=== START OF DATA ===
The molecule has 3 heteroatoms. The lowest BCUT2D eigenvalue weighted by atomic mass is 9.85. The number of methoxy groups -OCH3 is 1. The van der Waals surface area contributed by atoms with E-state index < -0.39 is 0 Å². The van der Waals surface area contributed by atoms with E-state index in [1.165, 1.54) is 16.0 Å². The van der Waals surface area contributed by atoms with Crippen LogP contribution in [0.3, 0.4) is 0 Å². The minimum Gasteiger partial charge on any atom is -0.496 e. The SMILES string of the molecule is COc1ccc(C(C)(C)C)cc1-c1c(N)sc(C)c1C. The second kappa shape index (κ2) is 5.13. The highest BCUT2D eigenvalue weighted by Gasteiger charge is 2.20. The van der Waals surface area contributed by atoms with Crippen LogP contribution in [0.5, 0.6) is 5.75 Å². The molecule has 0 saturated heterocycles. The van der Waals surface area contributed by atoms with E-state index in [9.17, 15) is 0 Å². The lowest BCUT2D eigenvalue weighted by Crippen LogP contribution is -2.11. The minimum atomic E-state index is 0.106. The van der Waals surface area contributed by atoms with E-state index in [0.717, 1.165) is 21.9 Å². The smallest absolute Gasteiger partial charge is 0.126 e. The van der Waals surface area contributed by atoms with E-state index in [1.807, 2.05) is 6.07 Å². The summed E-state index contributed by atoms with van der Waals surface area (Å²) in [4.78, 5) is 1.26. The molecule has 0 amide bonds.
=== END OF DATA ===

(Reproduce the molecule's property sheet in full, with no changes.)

The molecule has 3 heteroatoms. The lowest BCUT2D eigenvalue weighted by atomic mass is 9.85. The number of methoxy groups -OCH3 is 1. The van der Waals surface area contributed by atoms with E-state index < -0.39 is 0 Å². The van der Waals surface area contributed by atoms with E-state index in [1.165, 1.54) is 16.0 Å². The van der Waals surface area contributed by atoms with Crippen LogP contribution in [0.3, 0.4) is 0 Å². The minimum Gasteiger partial charge on any atom is -0.496 e. The SMILES string of the molecule is COc1ccc(C(C)(C)C)cc1-c1c(N)sc(C)c1C. The second kappa shape index (κ2) is 5.13. The highest BCUT2D eigenvalue weighted by Gasteiger charge is 2.20. The van der Waals surface area contributed by atoms with Crippen LogP contribution in [0.5, 0.6) is 5.75 Å². The molecule has 0 saturated heterocycles. The van der Waals surface area contributed by atoms with E-state index in [9.17, 15) is 0 Å². The lowest BCUT2D eigenvalue weighted by Crippen LogP contribution is -2.11. The minimum atomic E-state index is 0.106. The van der Waals surface area contributed by atoms with E-state index in [0.717, 1.165) is 21.9 Å². The smallest absolute Gasteiger partial charge is 0.126 e. The van der Waals surface area contributed by atoms with E-state index in [1.807, 2.05) is 6.07 Å². The summed E-state index contributed by atoms with van der Waals surface area (Å²) in [4.78, 5) is 1.26. The molecule has 0 amide bonds.